Ugh…you are a busy professor, checking through your email on a hectic day. There are urgent emails from students, colleagues, collaborators – and then, right in the middle, you see a request from your Sponsored Program Officer. “I see that you are trying to purchase [alcohol? printer ink? a working lunch? etc.] on your sponsored project. Give me a reason why you should be allowed to do this, or I am disallowing this cost right now, causing weeks of clean-up and delays to your research.”
Well, your Sponsored Program Officer will not be that blunt (hopefully). But no matter how friendly and polite this request might be, many PIs see such requests as unreasonable administrative burdens. I recently was forwarded an email from the chair of a department literally said: “Our Office of Sponsored Programs increasingly wants to know how we spent every penny of this money.”
Okay, so maybe that’s not totally fair – but these requests can pile up! That’s why the goal of this post is to fill you in what your friendly research administrator really asking you about the purchase, so you can quickly meet their request and get on with your life. Hit all five of these points, and you will most likely avoid a prolonged back-and-forth tug-of-war with your Sponsored Programs Office.
Is this purchase allowable? Ick, what does “allowable” even mean? Broadly speaking, an allowable purchase does not violate general federal or specific sponsor requirements for what is permissible on a project. For example, alcohol (for social purposes) is not allowed on a federally sponsored project. Period. Taxpayers do not want to pay for your booze. That piece of equipment necessary for your work? Allowable. This link will take you to a fairly good, abbreviated list of unallowable costs, though everything is a bit up in the air with Uniform Guidance. Was the item in question specifically approved in the awarded budget? Then it is most likely allowable, no matter what the sponsor’s regulations typically are.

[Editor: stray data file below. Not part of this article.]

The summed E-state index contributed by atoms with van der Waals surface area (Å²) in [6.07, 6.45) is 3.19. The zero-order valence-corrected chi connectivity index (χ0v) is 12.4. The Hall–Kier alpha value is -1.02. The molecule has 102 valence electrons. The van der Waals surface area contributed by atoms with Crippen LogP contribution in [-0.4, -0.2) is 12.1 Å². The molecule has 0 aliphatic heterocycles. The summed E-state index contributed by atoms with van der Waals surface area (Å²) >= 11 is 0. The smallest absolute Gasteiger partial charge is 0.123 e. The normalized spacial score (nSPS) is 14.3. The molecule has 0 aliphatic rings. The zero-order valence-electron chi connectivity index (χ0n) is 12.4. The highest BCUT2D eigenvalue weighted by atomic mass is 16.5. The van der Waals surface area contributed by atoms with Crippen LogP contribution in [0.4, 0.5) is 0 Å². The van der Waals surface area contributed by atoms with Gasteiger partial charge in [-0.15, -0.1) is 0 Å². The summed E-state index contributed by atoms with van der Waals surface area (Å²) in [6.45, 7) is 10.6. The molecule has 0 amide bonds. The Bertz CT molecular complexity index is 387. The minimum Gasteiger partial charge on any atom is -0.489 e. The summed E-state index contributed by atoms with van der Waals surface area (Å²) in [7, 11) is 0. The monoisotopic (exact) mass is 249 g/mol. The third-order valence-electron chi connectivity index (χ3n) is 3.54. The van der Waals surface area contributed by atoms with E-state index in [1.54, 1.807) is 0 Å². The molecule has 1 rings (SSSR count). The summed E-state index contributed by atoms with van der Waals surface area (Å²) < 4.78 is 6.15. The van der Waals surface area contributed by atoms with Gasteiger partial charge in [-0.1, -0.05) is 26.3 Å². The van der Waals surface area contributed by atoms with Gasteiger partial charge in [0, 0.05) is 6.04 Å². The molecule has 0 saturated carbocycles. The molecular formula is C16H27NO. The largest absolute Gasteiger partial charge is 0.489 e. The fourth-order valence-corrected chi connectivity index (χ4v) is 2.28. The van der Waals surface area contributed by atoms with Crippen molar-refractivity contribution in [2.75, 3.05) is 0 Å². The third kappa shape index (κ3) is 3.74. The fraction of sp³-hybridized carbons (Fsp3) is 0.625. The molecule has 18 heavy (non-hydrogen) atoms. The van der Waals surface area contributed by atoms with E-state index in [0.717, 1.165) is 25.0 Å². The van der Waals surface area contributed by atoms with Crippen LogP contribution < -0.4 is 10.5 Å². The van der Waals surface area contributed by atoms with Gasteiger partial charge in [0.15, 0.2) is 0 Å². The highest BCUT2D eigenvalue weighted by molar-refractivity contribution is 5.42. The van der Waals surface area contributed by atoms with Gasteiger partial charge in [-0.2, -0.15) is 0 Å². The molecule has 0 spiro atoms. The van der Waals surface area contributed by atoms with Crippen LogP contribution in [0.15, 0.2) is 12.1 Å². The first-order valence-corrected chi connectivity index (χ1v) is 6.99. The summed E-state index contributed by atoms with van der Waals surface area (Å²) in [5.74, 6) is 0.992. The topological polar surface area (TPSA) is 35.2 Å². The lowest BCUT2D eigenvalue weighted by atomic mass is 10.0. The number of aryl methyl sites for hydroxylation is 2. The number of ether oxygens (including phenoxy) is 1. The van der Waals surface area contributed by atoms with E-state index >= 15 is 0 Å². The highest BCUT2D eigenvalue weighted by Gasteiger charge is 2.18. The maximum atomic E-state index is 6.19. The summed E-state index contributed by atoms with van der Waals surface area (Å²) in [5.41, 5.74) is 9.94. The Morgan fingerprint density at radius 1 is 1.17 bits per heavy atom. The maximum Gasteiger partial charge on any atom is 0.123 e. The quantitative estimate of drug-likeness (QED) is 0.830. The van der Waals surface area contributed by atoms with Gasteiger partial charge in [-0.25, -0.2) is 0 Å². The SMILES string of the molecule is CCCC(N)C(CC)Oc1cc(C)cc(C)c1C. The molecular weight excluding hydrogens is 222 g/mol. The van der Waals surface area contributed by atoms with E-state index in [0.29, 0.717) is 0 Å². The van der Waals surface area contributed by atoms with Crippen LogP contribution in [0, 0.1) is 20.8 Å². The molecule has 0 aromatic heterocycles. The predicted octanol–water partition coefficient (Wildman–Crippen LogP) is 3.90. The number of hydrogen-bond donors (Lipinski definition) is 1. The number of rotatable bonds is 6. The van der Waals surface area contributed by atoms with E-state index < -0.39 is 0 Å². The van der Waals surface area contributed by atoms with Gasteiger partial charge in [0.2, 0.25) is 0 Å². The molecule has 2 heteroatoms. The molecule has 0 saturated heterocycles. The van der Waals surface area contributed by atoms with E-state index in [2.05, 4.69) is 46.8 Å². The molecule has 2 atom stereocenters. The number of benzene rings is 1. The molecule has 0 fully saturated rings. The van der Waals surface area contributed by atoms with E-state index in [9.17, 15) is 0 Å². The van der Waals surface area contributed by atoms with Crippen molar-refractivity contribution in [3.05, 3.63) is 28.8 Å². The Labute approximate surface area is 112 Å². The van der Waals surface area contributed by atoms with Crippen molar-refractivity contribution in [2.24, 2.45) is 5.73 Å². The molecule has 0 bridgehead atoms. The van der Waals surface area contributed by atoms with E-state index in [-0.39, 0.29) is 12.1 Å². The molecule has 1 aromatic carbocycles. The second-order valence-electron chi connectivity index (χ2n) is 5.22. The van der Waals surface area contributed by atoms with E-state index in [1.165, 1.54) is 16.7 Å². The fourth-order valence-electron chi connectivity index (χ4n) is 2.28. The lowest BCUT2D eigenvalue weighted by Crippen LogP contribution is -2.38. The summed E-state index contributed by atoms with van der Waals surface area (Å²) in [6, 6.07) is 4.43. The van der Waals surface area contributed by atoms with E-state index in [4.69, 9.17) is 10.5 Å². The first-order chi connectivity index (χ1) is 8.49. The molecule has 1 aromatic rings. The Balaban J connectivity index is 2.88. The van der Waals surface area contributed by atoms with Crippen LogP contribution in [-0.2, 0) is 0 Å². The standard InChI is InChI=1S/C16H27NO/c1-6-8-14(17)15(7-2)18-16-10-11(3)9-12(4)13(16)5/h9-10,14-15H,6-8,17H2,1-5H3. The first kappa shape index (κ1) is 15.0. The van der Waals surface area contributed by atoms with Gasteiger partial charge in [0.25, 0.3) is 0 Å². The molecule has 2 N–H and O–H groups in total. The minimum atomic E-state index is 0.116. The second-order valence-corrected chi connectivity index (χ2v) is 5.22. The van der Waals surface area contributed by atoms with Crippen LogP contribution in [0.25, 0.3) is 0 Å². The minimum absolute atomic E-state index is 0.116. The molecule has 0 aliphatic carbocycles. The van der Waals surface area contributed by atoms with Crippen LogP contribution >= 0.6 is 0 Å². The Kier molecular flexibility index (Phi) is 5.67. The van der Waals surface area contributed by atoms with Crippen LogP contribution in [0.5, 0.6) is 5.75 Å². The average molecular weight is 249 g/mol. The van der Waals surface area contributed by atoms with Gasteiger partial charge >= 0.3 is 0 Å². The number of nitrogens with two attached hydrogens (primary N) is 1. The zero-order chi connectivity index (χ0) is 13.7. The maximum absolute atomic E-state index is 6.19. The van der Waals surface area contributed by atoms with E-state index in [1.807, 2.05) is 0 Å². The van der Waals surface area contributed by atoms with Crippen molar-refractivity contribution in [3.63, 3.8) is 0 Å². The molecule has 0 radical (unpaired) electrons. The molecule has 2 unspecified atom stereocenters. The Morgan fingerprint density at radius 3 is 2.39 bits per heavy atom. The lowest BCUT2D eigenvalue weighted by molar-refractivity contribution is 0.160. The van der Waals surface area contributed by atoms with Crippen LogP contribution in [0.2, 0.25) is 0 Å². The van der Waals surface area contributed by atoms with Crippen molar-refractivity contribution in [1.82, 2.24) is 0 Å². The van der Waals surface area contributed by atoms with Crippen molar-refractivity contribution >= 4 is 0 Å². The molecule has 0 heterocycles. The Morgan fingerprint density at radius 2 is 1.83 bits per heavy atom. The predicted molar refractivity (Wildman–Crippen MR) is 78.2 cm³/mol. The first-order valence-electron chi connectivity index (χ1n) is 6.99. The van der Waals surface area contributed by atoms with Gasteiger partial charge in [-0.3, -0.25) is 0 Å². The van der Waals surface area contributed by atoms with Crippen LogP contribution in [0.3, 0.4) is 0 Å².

Is this purchase allocable? If you buy something on a sponsored project, it should be for that project only. Want
to buy beakers, to be used by your entire lab on a variety of projects? That will not fly. The sponsor wants to pay for a specific scope of work to be conducted, and is not interested in funding other scopes of work. Are the beakers going to be used exclusively on your sponsored project? You are good to go. Buying a huge piece of equipment right before the project ends? The sponsor will obviously think this equipment is really for other projects, and might not be pleased with the last-minute splurge.
Is this purchase reasonable? This requirement is so vague, but it essentially boils down to this: Would a reasonable person, using their own funds, purchase this item at this price for this scope of work? An obvious example would be two similar supplies, with one being far more expensive than the other. A reasonable person would choose the cheaper supply. Another example? Just because you are using sponsor funds does not mean you should travel first class to a conference.
Is this purchase covered by F&A? Books, clerical salaries, computers, printers, paper, folders – purchasing any of
these will raise red flags with your Sponsored Programs Office. All of these items should be recovered by the F&A costs your project is recovering. If you make such purchases, it can look like you are “double-dipping.” Is this an essential purchase, and allocable to the project? Your purchase might be okay, though your Sponsored Program Officer will need to make that determination.
Is this purchase going to overspend the project? Sponsored Program Officers will often ask for purchase approval if your project is over-budget or over-committed (will be over-budget if you continue spending the way you intended to currently). Except in rare circumstances, any costs above and beyond the awarded budget will be disallowed.
Work closely with your research administrator on these justifications – I have actually disallowed very few costs in my time, where the PI could provide a justification answering all of these questions. We want to keep your research moving, but also want to make sure the sponsor has no reason to disallow your purchases after the project has ended! Because that is way worse, in the long run, I promise!